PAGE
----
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I’m a terrible gift giver. My wife insists otherwise, but I know she’s just being her usual kind and considerate self when she smiles and says how much she loves whatever it is I stuffed inside that reused gift bag we keep in the bottom drawer of our kitchen cabinet. The problem is, I always wait until the last minute to take care of the Christmas/birthday/anniversary shopping. I buckle under the pressure of finding the perfect gift and settle on the passable.

If you’re like me and you’ve yet to even think about which fitness freak on your Christmas list has been naughty or nice, don’t fret. Most of the following gifts can be picked up at your local mall (remember malls?), so you won’t have to worry about shipping delays. And if you opt for Amazon, well, forking out some extra cash for express delivery is the price you pay for being a slacker.

Dressed for (lifting) success

Those clunky, thick-soled New Balance sneakers you’ve been wearing since college? They’re the reason your knees hurt when you squat. Traditional running shoes elevate your heels under a heavy cushion before tapering off at the forefoot, plus there’s all that extra structural support in the arches. Great for the road, not so great for the weight room where you need to plant your feet on a firm, stable surface in order to generate maximum power.

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Minimalist shoes address this by stripping things down to the bare essentials. With those fancy frills out of the picture, the muscles in your feet are forced into action, delivering a more tactile training experience. I’ve been wearing the Prio from Xero Shoes for most of 2018 and recommend them to everyone. Another excellent choice: Nike’s Metcon trainers, a versatile hybrid between traditional and minimalist shoes for those whose feet require a certain level of TLC.

Chances are those shoes aren’t the only items in your gym bag begging for an upgrade. A relative newcomer in the ever-expanding athleisure-wear market, MPG is making waves by offering high-stylin’ gym clothes with all of the functional design features you’d expect from more expensive brands. Even their jeans are made from stretchable denim, perfect for the athletically minded urban hipster on your shopping list.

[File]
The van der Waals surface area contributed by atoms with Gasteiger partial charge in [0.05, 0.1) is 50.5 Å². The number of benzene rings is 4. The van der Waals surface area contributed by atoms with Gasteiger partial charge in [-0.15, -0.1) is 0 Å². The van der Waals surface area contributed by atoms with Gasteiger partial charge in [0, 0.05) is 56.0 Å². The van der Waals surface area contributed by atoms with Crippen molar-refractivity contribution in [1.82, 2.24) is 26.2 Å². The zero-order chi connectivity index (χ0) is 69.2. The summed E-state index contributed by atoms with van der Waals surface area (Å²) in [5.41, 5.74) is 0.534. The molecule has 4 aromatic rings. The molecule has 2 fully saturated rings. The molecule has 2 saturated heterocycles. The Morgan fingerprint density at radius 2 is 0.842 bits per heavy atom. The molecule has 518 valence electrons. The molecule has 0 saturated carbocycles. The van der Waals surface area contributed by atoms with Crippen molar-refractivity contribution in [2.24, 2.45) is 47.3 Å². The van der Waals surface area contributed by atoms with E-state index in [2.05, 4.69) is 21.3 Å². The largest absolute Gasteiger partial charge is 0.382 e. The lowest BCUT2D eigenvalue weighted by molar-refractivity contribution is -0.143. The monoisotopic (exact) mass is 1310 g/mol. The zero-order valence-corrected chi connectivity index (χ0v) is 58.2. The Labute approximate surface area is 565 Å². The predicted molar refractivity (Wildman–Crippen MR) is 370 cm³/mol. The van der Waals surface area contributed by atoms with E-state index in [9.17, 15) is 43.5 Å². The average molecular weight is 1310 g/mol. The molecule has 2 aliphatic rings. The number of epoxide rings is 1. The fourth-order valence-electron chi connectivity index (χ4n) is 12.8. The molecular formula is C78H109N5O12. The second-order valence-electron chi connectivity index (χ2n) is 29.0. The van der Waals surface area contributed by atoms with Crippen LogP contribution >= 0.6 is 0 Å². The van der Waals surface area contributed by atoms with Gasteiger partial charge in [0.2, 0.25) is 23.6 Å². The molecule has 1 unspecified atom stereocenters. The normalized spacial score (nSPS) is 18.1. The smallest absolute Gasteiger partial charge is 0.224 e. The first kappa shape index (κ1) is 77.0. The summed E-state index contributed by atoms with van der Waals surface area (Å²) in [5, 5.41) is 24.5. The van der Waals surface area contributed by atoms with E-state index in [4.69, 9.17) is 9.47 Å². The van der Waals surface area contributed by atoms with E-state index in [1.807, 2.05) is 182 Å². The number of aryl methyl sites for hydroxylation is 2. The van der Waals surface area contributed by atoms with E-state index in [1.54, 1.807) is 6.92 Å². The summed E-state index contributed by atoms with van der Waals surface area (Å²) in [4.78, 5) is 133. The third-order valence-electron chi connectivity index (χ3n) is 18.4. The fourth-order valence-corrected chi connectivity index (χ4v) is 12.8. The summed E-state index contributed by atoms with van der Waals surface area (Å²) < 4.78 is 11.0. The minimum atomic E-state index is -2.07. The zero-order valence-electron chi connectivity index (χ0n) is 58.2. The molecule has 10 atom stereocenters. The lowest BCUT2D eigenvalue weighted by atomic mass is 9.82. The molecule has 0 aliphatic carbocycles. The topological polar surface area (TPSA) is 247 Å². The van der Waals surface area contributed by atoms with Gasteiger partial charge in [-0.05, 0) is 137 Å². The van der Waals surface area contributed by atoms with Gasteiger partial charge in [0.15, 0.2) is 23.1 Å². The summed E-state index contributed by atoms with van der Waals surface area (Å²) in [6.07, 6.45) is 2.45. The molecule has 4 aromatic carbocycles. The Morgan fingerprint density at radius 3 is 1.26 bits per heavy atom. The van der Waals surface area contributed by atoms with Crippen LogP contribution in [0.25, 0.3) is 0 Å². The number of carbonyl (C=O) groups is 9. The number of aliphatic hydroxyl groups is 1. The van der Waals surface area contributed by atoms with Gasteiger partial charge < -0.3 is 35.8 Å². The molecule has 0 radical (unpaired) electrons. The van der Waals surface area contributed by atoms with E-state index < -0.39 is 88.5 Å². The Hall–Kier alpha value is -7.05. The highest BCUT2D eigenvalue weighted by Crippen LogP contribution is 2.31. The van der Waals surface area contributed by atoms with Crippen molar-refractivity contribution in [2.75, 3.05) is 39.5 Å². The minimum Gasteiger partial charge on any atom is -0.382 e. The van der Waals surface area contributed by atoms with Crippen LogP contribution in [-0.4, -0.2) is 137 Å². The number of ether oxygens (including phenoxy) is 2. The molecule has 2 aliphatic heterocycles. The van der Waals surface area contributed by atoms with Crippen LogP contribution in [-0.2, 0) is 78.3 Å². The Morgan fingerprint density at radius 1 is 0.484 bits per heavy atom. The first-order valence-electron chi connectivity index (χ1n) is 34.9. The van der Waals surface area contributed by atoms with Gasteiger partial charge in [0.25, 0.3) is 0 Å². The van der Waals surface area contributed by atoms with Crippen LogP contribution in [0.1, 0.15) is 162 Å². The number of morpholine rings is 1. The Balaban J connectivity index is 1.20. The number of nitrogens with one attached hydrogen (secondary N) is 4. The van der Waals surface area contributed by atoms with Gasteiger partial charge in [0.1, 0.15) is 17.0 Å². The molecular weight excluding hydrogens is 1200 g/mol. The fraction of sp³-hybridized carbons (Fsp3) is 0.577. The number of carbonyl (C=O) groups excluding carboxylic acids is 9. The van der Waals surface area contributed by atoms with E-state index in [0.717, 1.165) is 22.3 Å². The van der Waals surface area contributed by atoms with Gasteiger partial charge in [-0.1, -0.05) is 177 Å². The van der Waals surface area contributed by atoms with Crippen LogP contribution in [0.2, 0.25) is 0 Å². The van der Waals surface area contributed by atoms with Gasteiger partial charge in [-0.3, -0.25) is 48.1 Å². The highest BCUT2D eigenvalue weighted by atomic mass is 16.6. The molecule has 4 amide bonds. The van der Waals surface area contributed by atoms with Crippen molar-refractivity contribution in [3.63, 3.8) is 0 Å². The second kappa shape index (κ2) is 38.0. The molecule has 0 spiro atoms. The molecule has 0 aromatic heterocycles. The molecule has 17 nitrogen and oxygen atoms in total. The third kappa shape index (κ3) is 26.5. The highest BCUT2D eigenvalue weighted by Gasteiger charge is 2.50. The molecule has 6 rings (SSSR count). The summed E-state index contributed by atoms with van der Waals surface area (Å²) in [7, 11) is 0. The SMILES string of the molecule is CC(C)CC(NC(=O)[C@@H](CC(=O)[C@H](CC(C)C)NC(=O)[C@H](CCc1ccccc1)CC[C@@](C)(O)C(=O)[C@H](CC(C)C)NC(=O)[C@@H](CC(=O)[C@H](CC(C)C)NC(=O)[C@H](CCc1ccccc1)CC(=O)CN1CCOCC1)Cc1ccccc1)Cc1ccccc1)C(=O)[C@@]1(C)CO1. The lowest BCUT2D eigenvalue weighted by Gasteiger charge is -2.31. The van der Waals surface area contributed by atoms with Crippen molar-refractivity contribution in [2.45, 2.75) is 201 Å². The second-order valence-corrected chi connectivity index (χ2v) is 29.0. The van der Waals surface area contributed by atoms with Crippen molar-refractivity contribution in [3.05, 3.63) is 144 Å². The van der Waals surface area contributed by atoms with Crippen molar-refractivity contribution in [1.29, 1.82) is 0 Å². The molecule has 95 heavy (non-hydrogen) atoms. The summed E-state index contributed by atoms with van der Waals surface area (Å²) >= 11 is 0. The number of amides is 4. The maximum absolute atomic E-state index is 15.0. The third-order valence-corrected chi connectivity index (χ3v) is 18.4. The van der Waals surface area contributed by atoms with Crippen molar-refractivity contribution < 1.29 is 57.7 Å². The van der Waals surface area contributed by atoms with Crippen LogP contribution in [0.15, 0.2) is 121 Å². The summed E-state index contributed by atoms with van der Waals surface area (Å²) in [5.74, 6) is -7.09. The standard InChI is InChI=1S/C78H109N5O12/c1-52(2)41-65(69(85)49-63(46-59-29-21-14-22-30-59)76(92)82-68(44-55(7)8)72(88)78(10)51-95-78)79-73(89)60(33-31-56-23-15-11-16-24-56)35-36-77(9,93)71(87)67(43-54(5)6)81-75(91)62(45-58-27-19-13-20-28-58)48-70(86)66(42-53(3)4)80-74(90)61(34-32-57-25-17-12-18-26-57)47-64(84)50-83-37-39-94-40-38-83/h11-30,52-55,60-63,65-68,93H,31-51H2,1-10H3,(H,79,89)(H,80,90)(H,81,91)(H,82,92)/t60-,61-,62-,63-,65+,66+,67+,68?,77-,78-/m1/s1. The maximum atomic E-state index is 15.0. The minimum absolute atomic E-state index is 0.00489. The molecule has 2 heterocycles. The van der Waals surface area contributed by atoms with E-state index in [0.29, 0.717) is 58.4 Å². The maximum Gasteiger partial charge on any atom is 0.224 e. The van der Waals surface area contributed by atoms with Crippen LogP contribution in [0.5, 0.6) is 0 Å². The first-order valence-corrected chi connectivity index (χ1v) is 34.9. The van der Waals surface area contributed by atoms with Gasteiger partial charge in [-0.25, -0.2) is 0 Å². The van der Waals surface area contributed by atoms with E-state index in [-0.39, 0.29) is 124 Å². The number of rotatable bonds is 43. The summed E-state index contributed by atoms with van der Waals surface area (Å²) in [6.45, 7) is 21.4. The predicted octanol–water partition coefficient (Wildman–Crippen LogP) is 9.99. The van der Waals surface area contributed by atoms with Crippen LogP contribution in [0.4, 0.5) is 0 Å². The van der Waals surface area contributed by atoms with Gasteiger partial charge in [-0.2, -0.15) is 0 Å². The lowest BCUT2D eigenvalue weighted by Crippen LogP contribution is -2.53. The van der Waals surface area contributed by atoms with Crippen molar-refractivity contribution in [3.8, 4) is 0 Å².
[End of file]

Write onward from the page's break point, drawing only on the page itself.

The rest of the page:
Gear for the gym

Transforming oneself into a mountain of muscle takes food. A lot of food. Invented by pro bodybuilder Stan Efferding, the Kooler solves the logistical issues by allowing lifters to carry cold meals and protein shakes with them wherever they go. Indestructible and leak-proof, the Kooler also has handy storage compartments for your wallet, keys and workout supplements.

Most fitness gadgets are useless pieces of junk (Shake Weight, anyone?). The Stealth Core Trainer is one of those rare exceptions where the gimmick – making the plank exercise more fun and engaging by incorporating video games into the mix – has practical value. Users download the Stealth gaming app to their smartphones, assume a plank position on top of the Stealth balance board, then game your way to a six pack! It’s that easy … at least according to the infomercial.

Don’t forget to train your brain

I like to think that the misguided notion of weightlifter-as-idiot-meathead becomes less popular with each passing year. To further the fight against this stereotype, it’s important for gym rats to spend some time working on that mass of matter in their skulls.

One of the best memoirs I’ve read, Muscle: Confessions of an Unlikely Bodybuilder tells the story of Sam Fussell, bookish Oxford graduate turned steroid-abusing powerhouse. Whether recalling the halcyon days of the 1980s California lifting scene or analyzing the insecurities that fuelled his torturous workouts, Fussell’s impressive literary chops make this a must-read.

Part instructional guide, part historical encyclopedia, The Purposeful Primitive is a contemporary classic of weightlifting literature. Marty Gallagher, powerlifting coach extraordinaire, digs deep into the history of physical culture, delivering biographical portraits of iron giants such as Bill Pearl, Dorian Yates and Ed Coan while dissecting the training methods that made these men legends.

Regular readers of my column know that consistency is the key to achieving your fitness goals. In Atomic Habits, author and self-improvement guru James Clear outlines a practical framework for improving just about every aspect of your life through the power of habit. Needless to say, the strategies put forth in this instant bestseller have implications that reach far beyond the gym.

Paul Landini is a personal trainer and health educator at the Toronto West End College Street YMCA. Follow him on Twitter @mrpaullandini.

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If you would like to write a letter to the editor, please forward it to letters@globeandmail.com. Readers can also interact with The Globe on Facebook and Twitter .

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